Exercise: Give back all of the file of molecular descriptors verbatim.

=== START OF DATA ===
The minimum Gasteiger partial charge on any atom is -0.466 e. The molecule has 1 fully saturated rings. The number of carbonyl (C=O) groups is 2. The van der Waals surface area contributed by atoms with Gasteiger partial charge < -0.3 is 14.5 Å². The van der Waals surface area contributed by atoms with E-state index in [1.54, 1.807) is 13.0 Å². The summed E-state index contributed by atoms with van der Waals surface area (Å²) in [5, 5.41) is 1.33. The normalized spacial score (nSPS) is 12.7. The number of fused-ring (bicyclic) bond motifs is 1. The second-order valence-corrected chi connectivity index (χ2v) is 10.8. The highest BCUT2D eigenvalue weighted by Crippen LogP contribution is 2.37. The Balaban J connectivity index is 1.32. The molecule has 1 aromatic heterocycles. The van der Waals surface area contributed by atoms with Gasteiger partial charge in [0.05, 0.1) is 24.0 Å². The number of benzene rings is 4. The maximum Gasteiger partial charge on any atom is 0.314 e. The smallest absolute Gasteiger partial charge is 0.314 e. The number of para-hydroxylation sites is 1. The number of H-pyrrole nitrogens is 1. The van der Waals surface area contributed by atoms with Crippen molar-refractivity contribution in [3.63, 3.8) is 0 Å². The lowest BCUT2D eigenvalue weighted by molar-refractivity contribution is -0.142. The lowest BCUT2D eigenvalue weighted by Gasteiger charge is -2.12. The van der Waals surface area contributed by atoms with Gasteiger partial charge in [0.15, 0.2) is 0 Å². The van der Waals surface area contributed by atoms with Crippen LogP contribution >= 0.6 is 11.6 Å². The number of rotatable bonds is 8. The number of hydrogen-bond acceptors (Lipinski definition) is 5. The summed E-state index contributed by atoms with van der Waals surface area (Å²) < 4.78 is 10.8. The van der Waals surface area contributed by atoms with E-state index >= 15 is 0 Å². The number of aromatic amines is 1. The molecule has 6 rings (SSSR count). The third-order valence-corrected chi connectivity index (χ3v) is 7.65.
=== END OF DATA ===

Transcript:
The minimum Gasteiger partial charge on any atom is -0.466 e. The molecule has 1 fully saturated rings. The number of carbonyl (C=O) groups is 2. The van der Waals surface area contributed by atoms with Gasteiger partial charge < -0.3 is 14.5 Å². The van der Waals surface area contributed by atoms with E-state index in [1.54, 1.807) is 13.0 Å². The summed E-state index contributed by atoms with van der Waals surface area (Å²) in [5, 5.41) is 1.33. The normalized spacial score (nSPS) is 12.7. The number of fused-ring (bicyclic) bond motifs is 1. The second-order valence-corrected chi connectivity index (χ2v) is 10.8. The highest BCUT2D eigenvalue weighted by Crippen LogP contribution is 2.37. The Balaban J connectivity index is 1.32. The molecule has 1 aromatic heterocycles. The van der Waals surface area contributed by atoms with Gasteiger partial charge in [0.05, 0.1) is 24.0 Å². The number of benzene rings is 4. The maximum Gasteiger partial charge on any atom is 0.314 e. The smallest absolute Gasteiger partial charge is 0.314 e. The number of para-hydroxylation sites is 1. The number of H-pyrrole nitrogens is 1. The van der Waals surface area contributed by atoms with Crippen molar-refractivity contribution in [3.63, 3.8) is 0 Å². The lowest BCUT2D eigenvalue weighted by molar-refractivity contribution is -0.142. The lowest BCUT2D eigenvalue weighted by Gasteiger charge is -2.12. The van der Waals surface area contributed by atoms with Gasteiger partial charge in [0.15, 0.2) is 0 Å². The van der Waals surface area contributed by atoms with Crippen LogP contribution >= 0.6 is 11.6 Å². The number of rotatable bonds is 8. The number of hydrogen-bond acceptors (Lipinski definition) is 5. The summed E-state index contributed by atoms with van der Waals surface area (Å²) < 4.78 is 10.8. The van der Waals surface area contributed by atoms with E-state index >= 15 is 0 Å². The number of aromatic amines is 1. The molecule has 6 rings (SSSR count). The third-order valence-corrected chi connectivity index (χ3v) is 7.65.